The sewing magazine Burda Style celebrates its 70th anniversary with today’s September issue – and reminisces about seven decades in the world of fashion.
Super Illu marked its 30th birthday with a congratulatory message from Angela Merkel herself, direct from the Federal Chancellery in Berlin. Birthday greetings don’t get much better than that. As Frau Merkel remarks, Super Illu focuses on people in East Germany and gives them a voice.
“Super Illu is a child of German reunification. Launched in August 1990, it quickly established a name for itself. It has been there to provide advice and support as our country has grown together. 30 years after the first issue, this aspiration remains highly topical. We need East German voices, experiences and perspectives. Its many loyal readers confirm this week after week. I wish the publisher and the editorial team every success for the future with this beloved magazine.”
Angela Merkel, Federal Chancellor
A magazine that understands people in the East
The Super Illu team works tirelessly for this success; the magazine is dear to their hearts, and the East is much more than just a point on the compass. Readers really appreciate this authenticity and their close relationship with their audience. Even today, the magazine is bucking the general trend by performing positively on the market, with growth of 2.2% in the hard currency of retail sales (IVW II/2020) and a 5.9% increase in reach to an average of 1.81 million readers per issue (ma II/2020). Super Illu has as much socio-political relevance now as it did 30 years ago, and it has been a permanent fixture throughout the merging of East and West Germany. Providing information, services and entertainment perfectly tailored to its target group, Super Illu is so successful that it reaches more people in Germany’s eastern states than Focus, “Stern” and “Spiegel” combined.
“Project Unity”, tested by the media
In 1990, Jochen Wolff (Super Illu’s first editor-in-chief) and his East/West team of around 20 people embarked on a great adventure in truly thrilling circumstances. The most exciting media experiment of the time was launched in Berlin-Mitte just a few weeks before reunification. On his travels, Hubert Burda had come to appreciate the people and places in the East – after the Berlin Wall came down, he saw an opportunity to create a magazine specifically for the people in East Germany.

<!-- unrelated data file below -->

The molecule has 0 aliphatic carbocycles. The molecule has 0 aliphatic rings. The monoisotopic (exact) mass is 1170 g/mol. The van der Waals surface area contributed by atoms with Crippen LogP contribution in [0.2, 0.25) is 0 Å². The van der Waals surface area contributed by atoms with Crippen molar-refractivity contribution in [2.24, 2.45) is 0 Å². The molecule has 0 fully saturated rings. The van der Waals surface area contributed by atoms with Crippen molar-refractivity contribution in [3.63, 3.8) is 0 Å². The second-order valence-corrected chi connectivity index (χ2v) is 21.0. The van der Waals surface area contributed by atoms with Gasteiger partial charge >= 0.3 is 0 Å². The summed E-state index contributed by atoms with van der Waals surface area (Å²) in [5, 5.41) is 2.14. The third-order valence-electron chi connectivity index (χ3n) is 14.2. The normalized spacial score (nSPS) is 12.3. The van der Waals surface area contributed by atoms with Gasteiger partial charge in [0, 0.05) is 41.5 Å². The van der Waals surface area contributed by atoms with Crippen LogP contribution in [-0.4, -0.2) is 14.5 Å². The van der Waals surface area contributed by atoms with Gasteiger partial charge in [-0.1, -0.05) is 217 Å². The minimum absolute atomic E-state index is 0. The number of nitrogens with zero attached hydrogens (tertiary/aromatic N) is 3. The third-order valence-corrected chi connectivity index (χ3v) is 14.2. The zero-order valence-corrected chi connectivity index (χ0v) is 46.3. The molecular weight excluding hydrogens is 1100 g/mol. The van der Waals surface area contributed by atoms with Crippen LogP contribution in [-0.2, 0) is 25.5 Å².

For our publisher, Super Illu was a real affair of the heart. At first the editorial team found it quite tricky to bring his vision to life. Most of the “Ossis” (East Germans) believed that the “Wessis” (West Germans) had no idea how the East worked. By the same token, the West German editors didn’t think their East German colleagues understood how independent journalism worked. Gerald Praschl, one of Super Illu’s first editors and now head of its political section, recalls heated discussions that were often filled with life stories: “Our editorial team was a testing ground for ‘Project Unity’. And a place where mutual understanding and respect could grow!”
A country and magazine in flux
In addition to these personal challenges, there were plenty of technical obstacles to overcome. The wall may have fallen, but telephone lines were few and far between. Former editor-in-chief Jochen Wolff remembers travelling several kilometres to find one. The team conducted their research all around the country, ensuring an all-important close relationship with readers right from the outset.
30 years, 3 captains, 1 mission
Super Illu has always had its finger on East Germany’s pulse – back then, citizens were coming to terms with the injustices of the GDR, but also with enjoying freedom “between the sheets”. Topics such as unemployment also caused turmoil in the East, and Super Illu helped them negotiate everyday life in the “new” market economy. The large advice section remains an essential part of the magazine.
Super Illu has always been a magazine for the people in East Germany, not about them. For the three editors-in-chief, taking responsibility for the most popular, topical East German magazine was and remains a very special honour.
Over the years, editor-in-chief Stefan Kobus has heard the same question again and again: “Hasn’t the whole East/West thing resolved itself already?” His response? “No, quite the opposite. There are still too many prejudices, too many misunderstandings – or a lack of understanding. We need media products that really understand the people in the East! That depict the reality of their lives, that care about their worries and hardships but also about their successes.” Super Illu has filled this brief pretty well over the last three decades. “Thanks to the wonderful editors! And thanks to our many loyal readers. It makes me so happy to produce this magazine week after week together with my team.”